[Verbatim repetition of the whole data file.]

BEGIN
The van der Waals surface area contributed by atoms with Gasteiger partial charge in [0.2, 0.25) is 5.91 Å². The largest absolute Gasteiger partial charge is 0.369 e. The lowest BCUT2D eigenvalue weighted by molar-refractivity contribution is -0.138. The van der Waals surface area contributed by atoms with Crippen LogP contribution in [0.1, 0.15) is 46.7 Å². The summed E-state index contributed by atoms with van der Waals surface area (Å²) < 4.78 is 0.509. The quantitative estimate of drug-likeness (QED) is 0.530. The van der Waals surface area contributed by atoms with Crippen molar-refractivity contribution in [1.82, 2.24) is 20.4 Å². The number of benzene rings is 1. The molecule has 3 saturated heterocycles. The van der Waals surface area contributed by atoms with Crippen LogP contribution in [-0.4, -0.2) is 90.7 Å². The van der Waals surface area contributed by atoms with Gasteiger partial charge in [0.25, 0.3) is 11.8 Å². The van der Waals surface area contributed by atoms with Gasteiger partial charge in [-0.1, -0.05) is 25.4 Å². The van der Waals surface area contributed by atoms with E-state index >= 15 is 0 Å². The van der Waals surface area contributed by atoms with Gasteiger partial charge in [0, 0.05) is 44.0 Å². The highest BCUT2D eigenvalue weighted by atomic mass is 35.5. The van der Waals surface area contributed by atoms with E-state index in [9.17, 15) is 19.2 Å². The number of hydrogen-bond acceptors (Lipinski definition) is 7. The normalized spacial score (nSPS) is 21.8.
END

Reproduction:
The van der Waals surface area contributed by atoms with Gasteiger partial charge in [0.2, 0.25) is 5.91 Å². The largest absolute Gasteiger partial charge is 0.369 e. The lowest BCUT2D eigenvalue weighted by molar-refractivity contribution is -0.138. The van der Waals surface area contributed by atoms with Crippen LogP contribution in [0.1, 0.15) is 46.7 Å². The summed E-state index contributed by atoms with van der Waals surface area (Å²) < 4.78 is 0.509. The quantitative estimate of drug-likeness (QED) is 0.530. The van der Waals surface area contributed by atoms with Crippen molar-refractivity contribution in [1.82, 2.24) is 20.4 Å². The number of benzene rings is 1. The molecule has 3 saturated heterocycles. The van der Waals surface area contributed by atoms with Crippen LogP contribution in [-0.4, -0.2) is 90.7 Å². The van der Waals surface area contributed by atoms with Gasteiger partial charge in [0.25, 0.3) is 11.8 Å². The van der Waals surface area contributed by atoms with Gasteiger partial charge in [-0.1, -0.05) is 25.4 Å². The van der Waals surface area contributed by atoms with E-state index >= 15 is 0 Å². The van der Waals surface area contributed by atoms with Gasteiger partial charge in [0, 0.05) is 44.0 Å². The highest BCUT2D eigenvalue weighted by atomic mass is 35.5. The van der Waals surface area contributed by atoms with E-state index in [9.17, 15) is 19.2 Å². The number of hydrogen-bond acceptors (Lipinski definition) is 7. The normalized spacial score (nSPS) is 21.8.